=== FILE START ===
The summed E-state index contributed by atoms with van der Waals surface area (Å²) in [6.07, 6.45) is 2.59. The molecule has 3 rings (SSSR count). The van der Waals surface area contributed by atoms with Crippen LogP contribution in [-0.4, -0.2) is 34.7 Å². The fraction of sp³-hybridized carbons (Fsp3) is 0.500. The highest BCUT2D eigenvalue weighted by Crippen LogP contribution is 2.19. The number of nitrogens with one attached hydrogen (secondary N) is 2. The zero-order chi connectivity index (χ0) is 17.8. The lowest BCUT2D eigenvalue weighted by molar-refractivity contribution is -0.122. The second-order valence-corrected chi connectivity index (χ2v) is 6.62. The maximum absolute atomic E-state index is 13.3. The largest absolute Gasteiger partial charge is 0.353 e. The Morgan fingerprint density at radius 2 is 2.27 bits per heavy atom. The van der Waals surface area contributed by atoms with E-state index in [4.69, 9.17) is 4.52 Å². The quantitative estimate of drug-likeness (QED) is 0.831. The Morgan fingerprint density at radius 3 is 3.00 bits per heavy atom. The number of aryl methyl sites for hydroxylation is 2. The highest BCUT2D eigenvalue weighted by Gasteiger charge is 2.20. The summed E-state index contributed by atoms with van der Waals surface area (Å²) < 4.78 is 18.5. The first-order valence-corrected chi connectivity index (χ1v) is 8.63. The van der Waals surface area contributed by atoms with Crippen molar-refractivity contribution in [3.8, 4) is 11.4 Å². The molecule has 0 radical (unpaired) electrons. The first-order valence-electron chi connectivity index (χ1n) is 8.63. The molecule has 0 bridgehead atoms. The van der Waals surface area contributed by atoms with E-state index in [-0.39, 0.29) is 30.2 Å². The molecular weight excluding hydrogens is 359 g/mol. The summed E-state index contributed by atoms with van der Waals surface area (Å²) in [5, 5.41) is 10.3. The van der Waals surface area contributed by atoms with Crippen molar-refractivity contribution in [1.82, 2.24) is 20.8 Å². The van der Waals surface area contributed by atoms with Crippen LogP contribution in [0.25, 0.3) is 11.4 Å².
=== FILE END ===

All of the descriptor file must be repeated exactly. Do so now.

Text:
The summed E-state index contributed by atoms with van der Waals surface area (Å²) in [6.07, 6.45) is 2.59. The molecule has 3 rings (SSSR count). The van der Waals surface area contributed by atoms with Crippen LogP contribution in [-0.4, -0.2) is 34.7 Å². The fraction of sp³-hybridized carbons (Fsp3) is 0.500. The highest BCUT2D eigenvalue weighted by Crippen LogP contribution is 2.19. The number of nitrogens with one attached hydrogen (secondary N) is 2. The zero-order chi connectivity index (χ0) is 17.8. The lowest BCUT2D eigenvalue weighted by molar-refractivity contribution is -0.122. The second-order valence-corrected chi connectivity index (χ2v) is 6.62. The maximum absolute atomic E-state index is 13.3. The largest absolute Gasteiger partial charge is 0.353 e. The Morgan fingerprint density at radius 2 is 2.27 bits per heavy atom. The van der Waals surface area contributed by atoms with E-state index in [4.69, 9.17) is 4.52 Å². The quantitative estimate of drug-likeness (QED) is 0.831. The Morgan fingerprint density at radius 3 is 3.00 bits per heavy atom. The number of aryl methyl sites for hydroxylation is 2. The highest BCUT2D eigenvalue weighted by Gasteiger charge is 2.20. The summed E-state index contributed by atoms with van der Waals surface area (Å²) < 4.78 is 18.5. The first-order valence-corrected chi connectivity index (χ1v) is 8.63. The van der Waals surface area contributed by atoms with Crippen molar-refractivity contribution in [3.8, 4) is 11.4 Å². The molecule has 0 radical (unpaired) electrons. The first-order valence-electron chi connectivity index (χ1n) is 8.63. The molecule has 0 bridgehead atoms. The van der Waals surface area contributed by atoms with E-state index in [-0.39, 0.29) is 30.2 Å². The molecular weight excluding hydrogens is 359 g/mol. The summed E-state index contributed by atoms with van der Waals surface area (Å²) in [5, 5.41) is 10.3. The van der Waals surface area contributed by atoms with Crippen molar-refractivity contribution in [1.82, 2.24) is 20.8 Å². The van der Waals surface area contributed by atoms with Crippen LogP contribution in [0.25, 0.3) is 11.4 Å².